7 Hurdles Women Entrepreneurs Encounter in their Career

As per a National Association of Women Business Owners report, women entrepreneurs own over 11 million U.S. companies. 9 million employees work under them and generate $1.7 trillion in sales. Business News Daily correspondent Paula Fernandes interviewed women CEOs regarding their challenges and how they got past them. In this article at the online daily, Fernandes shares 7 hurdles that women entrepreneurs encounter in their career.

Barriers for Women Entrepreneurs

Though the report is quite impressive, women entrepreneurs still are a minority. They face more challenges. Following are the 7 hurdles that women entrepreneurs encounter in their career:

  1. Outnumbered in Social Gatherings: A few women entrepreneurs participate in social gatherings and feel awkward while talking to male executives. Some of them try to imitate male behaviors of rivalry, aggression, and boldness. However, Trunkettes founder and CEO Hilary Genga recommends being comfortable in your skin.
  2. Reluctant Sponsors: A 2014 Babson College report suggests that only 3 percent of investors wanted women as leaders. Full Circle Insights President and CEO Bonnie Crater explains how sponsors prefer representation from their own ‘tribe.’ However, only 6 percent of woman-backed ventures supported women CEOs. Crater suggests that you have a strong team and well-planned business plan to display confidence. Hera Fund and Hera Hub partner Felena Hanson recommends searching for female investors. Elidah co-founder Gloria Kolb observes that women show realistic projections. Investors sanction fewer funds thinking that they too have inflated numbers like their male counterparts.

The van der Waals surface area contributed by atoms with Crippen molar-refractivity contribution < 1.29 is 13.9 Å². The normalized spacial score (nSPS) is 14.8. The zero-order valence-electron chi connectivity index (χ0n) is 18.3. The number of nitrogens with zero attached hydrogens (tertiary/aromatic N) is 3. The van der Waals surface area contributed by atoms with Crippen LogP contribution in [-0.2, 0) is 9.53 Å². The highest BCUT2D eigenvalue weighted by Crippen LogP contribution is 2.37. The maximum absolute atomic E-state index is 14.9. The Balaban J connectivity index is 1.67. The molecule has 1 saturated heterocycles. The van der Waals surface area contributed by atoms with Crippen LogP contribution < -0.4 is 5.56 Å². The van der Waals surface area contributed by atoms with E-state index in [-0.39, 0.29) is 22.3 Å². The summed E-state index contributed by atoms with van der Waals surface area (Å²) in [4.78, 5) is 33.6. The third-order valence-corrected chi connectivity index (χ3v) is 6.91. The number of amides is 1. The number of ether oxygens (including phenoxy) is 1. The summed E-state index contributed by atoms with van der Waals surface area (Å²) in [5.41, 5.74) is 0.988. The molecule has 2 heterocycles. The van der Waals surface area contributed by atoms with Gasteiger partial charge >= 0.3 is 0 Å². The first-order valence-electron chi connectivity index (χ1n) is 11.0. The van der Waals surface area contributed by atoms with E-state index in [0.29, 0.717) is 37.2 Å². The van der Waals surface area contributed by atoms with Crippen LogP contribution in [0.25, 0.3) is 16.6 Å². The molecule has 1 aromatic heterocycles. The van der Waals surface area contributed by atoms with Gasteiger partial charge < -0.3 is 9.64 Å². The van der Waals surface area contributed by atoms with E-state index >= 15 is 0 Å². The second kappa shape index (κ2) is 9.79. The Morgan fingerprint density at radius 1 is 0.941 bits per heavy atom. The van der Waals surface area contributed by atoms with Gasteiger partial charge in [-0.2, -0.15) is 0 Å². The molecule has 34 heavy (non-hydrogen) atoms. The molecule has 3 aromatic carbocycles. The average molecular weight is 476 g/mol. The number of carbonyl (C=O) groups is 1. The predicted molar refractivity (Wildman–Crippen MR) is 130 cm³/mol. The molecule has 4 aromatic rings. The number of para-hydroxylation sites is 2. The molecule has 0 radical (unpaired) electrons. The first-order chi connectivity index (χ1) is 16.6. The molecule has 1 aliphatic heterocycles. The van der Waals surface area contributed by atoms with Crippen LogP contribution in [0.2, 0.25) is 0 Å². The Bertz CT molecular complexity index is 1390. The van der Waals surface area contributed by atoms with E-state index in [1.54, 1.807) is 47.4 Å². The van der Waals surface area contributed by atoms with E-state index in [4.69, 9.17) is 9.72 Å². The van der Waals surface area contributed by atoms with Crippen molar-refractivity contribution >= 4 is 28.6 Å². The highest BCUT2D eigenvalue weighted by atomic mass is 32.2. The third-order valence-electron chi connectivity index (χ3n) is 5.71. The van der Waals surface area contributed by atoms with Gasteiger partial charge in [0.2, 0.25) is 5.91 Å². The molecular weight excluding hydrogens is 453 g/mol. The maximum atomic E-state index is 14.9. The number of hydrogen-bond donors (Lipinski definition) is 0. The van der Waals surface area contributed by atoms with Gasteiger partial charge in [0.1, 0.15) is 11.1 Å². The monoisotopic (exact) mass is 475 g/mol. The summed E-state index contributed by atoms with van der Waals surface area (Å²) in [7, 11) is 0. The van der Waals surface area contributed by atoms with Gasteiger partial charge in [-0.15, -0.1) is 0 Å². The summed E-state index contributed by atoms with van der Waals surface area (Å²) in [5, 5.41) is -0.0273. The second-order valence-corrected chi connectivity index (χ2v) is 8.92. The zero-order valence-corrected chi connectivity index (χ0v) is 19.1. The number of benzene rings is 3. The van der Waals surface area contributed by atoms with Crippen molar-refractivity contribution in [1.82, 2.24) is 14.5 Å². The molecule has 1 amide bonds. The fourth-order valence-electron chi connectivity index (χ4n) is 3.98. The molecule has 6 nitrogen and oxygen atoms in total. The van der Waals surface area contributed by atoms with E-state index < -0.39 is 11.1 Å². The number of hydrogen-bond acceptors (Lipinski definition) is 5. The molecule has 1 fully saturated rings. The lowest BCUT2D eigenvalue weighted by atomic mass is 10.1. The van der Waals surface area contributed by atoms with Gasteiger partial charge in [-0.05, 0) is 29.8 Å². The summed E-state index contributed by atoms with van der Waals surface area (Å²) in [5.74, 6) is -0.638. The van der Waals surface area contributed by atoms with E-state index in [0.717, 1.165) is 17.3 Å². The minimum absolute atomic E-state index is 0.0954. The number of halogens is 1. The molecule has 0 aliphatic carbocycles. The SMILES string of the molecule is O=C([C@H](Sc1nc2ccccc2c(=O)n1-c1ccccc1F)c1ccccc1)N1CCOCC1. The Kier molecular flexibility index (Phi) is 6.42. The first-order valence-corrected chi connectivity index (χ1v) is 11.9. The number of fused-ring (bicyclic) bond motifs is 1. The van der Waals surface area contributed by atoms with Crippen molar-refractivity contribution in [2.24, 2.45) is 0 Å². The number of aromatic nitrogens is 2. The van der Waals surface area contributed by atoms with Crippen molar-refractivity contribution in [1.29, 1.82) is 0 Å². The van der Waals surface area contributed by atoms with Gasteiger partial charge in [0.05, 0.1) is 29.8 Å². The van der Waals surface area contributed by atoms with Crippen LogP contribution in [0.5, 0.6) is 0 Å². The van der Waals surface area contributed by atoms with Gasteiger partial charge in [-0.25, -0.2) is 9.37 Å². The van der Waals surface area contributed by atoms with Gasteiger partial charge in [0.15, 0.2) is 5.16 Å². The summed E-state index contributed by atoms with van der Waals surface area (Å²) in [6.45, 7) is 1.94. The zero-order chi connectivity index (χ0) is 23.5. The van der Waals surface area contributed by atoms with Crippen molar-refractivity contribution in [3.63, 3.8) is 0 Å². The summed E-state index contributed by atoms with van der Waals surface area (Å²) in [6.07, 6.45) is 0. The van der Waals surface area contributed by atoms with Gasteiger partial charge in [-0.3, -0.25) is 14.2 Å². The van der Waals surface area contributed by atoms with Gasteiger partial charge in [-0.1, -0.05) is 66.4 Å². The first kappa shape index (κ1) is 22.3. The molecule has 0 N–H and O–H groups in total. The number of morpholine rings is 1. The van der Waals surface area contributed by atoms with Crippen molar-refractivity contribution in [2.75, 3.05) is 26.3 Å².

3. Not Taken Seriously: Women entrepreneurs are not taken as seriously in a male-dominated industry. Everyone thought that Jelmar CEO and president Alison Gutterman was using family name and money to establish her business. To get rid of this generalization, she joined a group that helped her get rid of this negative experience.
  4. Difficulty in Acknowledging Self-worth: The Mobile Locker Co. founder and CEO Molly MacDonald reveals that she never thought herself to be a good leader. Virtual Work Team founder Shilonda Downing advises that you must never underplay your creativity. Gannett and ReachLocal president Sharon Rowlands opines that you should wear your confidence like a pro.
  5. Lack of Supporters: reports that 48 percent of women CEOs informed lack of mentors during their struggling period. Hanson points out that lack of women role models or career enablers make the journey tough. Join women support networks or events like WIN Conferences, EWomen Network, Bizwomen, and Ellevate Network. reacHIRE CEO Addie Swartz suggests that you should not hesitate to seek help ever.
  6. Work versus Family: As per Genga, if you can balance your work and family, you can achieve anything. Garrett Public Relations’ Michelle Garrett thinks working for yourself helps you find the balance more than working for a firm.
  7. Failure Anxieties: Media Minefield founder and CEO Kristi Piehl says it is completely natural to fail. Women entrepreneurs must not give up. Swartz recommends you to think failures as learning opportunities.

To view the original article, visit the following link: https://www.businessnewsdaily.com/5268-women-entrepreneur-challenges.html

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